2. Dive Man's Dive Missiles (DI): A very nice homing missile. Plenty of ammo and good damage make this fairly useful, and the tight corridors of the game mean you can put this weapon to good use.
  3. Skull Man's Skull Barrier (SK): I wasn't a huge fan of this shield-type weapon back in Mega Man, but it's actually more useful on the Game Boy. Due to the small screen size, you get a lot of coverage against enemies with this shield, making it fairly useful in the various tight corridors Mega has to navigate.
  4. Drill Man's Drill Bomb (DR): As a straight-shot explosion weapon, you may or may not prefer this over your charged Mega Buster. This weapon does have some utility since you can use it to break some barriers, but whether you prefer this over the Mega Buster is a matter of taste, really.
  5. Spark Man's Spark Shock (SP): Although a fairly standard straight-shot weapon with arguable usefulness. Certainly you'll use it against at least one Robot Master, but with the Mega Buster dealing three damage fully charged, you may not end up using this (or any of the weaker weapons) as you traverse the game.
  6. Dust Man's Dust Crusher (DU): There are a lot of straight-shot weapons in this game, and Dust Crusher is another. It's okay, I guess, and can break into smaller pieces when it hits something. It's perfectly serviceable, but there are better weapons in the game.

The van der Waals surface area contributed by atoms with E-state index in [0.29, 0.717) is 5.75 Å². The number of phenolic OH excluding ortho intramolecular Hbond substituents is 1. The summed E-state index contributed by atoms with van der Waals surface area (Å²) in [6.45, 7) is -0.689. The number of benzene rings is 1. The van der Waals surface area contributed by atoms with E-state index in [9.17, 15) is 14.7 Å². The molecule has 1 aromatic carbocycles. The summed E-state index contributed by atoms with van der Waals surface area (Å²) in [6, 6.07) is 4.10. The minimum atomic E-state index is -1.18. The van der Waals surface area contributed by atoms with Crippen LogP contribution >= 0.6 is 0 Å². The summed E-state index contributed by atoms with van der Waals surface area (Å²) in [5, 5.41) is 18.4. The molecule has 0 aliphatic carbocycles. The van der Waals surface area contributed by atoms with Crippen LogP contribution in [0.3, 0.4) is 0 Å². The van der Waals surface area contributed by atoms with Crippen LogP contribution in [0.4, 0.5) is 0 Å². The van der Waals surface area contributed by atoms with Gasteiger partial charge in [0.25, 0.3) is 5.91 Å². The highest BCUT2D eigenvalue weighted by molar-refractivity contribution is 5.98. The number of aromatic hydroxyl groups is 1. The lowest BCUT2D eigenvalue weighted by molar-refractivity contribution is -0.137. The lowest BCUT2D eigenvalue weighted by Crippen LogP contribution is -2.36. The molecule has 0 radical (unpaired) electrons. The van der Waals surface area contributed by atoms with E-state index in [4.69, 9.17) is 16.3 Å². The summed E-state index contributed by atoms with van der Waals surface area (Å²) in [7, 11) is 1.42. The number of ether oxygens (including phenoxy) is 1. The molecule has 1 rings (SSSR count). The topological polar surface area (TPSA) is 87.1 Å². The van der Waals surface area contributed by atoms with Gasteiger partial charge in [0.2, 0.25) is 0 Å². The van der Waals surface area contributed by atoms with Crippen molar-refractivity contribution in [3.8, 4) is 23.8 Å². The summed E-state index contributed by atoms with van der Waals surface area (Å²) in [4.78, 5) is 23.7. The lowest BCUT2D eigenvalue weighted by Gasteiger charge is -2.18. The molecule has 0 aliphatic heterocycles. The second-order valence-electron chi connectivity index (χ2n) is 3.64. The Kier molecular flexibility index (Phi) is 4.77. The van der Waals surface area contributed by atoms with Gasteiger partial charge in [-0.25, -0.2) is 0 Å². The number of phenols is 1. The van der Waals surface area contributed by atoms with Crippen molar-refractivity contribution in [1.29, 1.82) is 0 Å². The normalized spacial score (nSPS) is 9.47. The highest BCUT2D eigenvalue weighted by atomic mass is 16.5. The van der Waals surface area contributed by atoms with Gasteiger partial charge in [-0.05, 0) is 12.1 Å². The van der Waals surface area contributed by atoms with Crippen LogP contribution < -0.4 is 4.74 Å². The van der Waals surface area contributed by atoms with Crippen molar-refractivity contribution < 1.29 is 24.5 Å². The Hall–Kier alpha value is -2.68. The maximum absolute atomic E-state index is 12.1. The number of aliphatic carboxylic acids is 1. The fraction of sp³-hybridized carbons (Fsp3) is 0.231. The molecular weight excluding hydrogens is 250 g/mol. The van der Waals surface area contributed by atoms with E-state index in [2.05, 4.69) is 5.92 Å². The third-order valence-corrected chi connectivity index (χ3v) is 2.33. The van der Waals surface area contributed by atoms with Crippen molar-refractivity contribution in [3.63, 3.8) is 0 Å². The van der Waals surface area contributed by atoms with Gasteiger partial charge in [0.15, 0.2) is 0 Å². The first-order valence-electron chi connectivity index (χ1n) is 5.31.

7. Gemini Man's Gemini Laser (GE): With tight corridors and plenty of places for the laser to bounce, you'd figure this would be useful. Of course, this is Gemini Laser so, as in Mega Man 3, you'll have to wait for one shot before you can fire the next one. And since this game lags at the slightest provocation, the last thing you want is a laser bouncing around endlessly, dragging down your game.
  8. Punk's Screw Crusher (PU): As in previous Game Boy Mega Man adventures, this game has a special near end-game boss for you to fight: Punk. A spinning blade of death-type enemy, his special weapon is the Screw Crusher. Essentially a blade weapon you chuck over-head, it'll fly in a short arc. The weapon has plenty of ammo, but due to it's weird toss and poor range it's not the best weapon. Worse, it is of course the main (probably only) way to damage the last form of Wily, so conserve the hell out of this if you don't want to have to fight that boss over and over again.
  9. Snake Man's Search Snake (SN): Oh, Search Snake. I doubt you will ever be useful. You hit the ground, you crawl around, and everything floats over you because this game hates you. Trust me, you will likely never use Search Snake.
Mega Utility Upgrades (Best to Worst):
  1. Rush Coil (RC): It's weird to say, but the Rush Coil in this game is more useful than Rush Jet. You won't have a lot of places you need to use it, but there are plenty of items put in high places where a quick bout of Rush Coil allows you a quick refill. Plus, the Coil can be placed on spikes to allow you a quick way over. Very handy.
  2. Rush Jet (RJ): This game may have Mega Man 3 bosses but it doesn't have Mega Man 3's Rush Jet. This is a very nerfed version that moves once you touch it and doesn't even let you control it vertically. This jet sucks. You'll be forced to use it in a couple of places, and then avoid it otherwise.